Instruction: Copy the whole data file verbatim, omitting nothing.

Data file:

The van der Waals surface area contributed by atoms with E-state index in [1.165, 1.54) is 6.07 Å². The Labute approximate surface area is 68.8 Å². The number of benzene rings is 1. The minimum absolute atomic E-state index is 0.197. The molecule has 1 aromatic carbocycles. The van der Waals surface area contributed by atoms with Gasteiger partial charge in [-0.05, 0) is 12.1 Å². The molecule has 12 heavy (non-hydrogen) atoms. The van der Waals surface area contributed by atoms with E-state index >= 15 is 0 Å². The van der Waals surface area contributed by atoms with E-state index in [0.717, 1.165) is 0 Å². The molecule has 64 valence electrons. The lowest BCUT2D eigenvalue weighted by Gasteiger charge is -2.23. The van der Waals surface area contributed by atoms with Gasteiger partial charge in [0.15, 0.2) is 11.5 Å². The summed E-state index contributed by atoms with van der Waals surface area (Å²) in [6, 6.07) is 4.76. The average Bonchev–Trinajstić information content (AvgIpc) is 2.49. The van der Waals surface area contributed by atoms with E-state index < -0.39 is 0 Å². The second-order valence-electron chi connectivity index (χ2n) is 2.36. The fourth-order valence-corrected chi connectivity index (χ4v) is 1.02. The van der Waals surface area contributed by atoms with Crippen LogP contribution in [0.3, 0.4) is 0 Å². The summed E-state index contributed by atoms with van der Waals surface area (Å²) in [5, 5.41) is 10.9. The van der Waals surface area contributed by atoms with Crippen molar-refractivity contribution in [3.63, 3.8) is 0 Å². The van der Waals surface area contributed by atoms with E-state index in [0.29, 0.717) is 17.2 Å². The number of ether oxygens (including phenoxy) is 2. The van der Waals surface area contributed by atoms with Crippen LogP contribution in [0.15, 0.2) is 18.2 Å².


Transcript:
The van der Waals surface area contributed by atoms with E-state index in [1.165, 1.54) is 6.07 Å². The Labute approximate surface area is 68.8 Å². The number of benzene rings is 1. The minimum absolute atomic E-state index is 0.197. The molecule has 1 aromatic carbocycles. The van der Waals surface area contributed by atoms with Gasteiger partial charge in [-0.05, 0) is 12.1 Å². The molecule has 12 heavy (non-hydrogen) atoms. The van der Waals surface area contributed by atoms with E-state index >= 15 is 0 Å². The van der Waals surface area contributed by atoms with E-state index in [0.717, 1.165) is 0 Å². The molecule has 64 valence electrons. The lowest BCUT2D eigenvalue weighted by Gasteiger charge is -2.23. The van der Waals surface area contributed by atoms with Gasteiger partial charge in [0.15, 0.2) is 11.5 Å². The summed E-state index contributed by atoms with van der Waals surface area (Å²) in [6, 6.07) is 4.76. The average Bonchev–Trinajstić information content (AvgIpc) is 2.49. The van der Waals surface area contributed by atoms with E-state index < -0.39 is 0 Å². The second-order valence-electron chi connectivity index (χ2n) is 2.36. The fourth-order valence-corrected chi connectivity index (χ4v) is 1.02. The van der Waals surface area contributed by atoms with Crippen LogP contribution in [0.3, 0.4) is 0 Å². The summed E-state index contributed by atoms with van der Waals surface area (Å²) in [5, 5.41) is 10.9. The van der Waals surface area contributed by atoms with Crippen molar-refractivity contribution in [3.63, 3.8) is 0 Å². The van der Waals surface area contributed by atoms with E-state index in [0.29, 0.717) is 17.2 Å². The number of ether oxygens (including phenoxy) is 2. The van der Waals surface area contributed by atoms with Crippen LogP contribution in [0.15, 0.2) is 18.2 Å².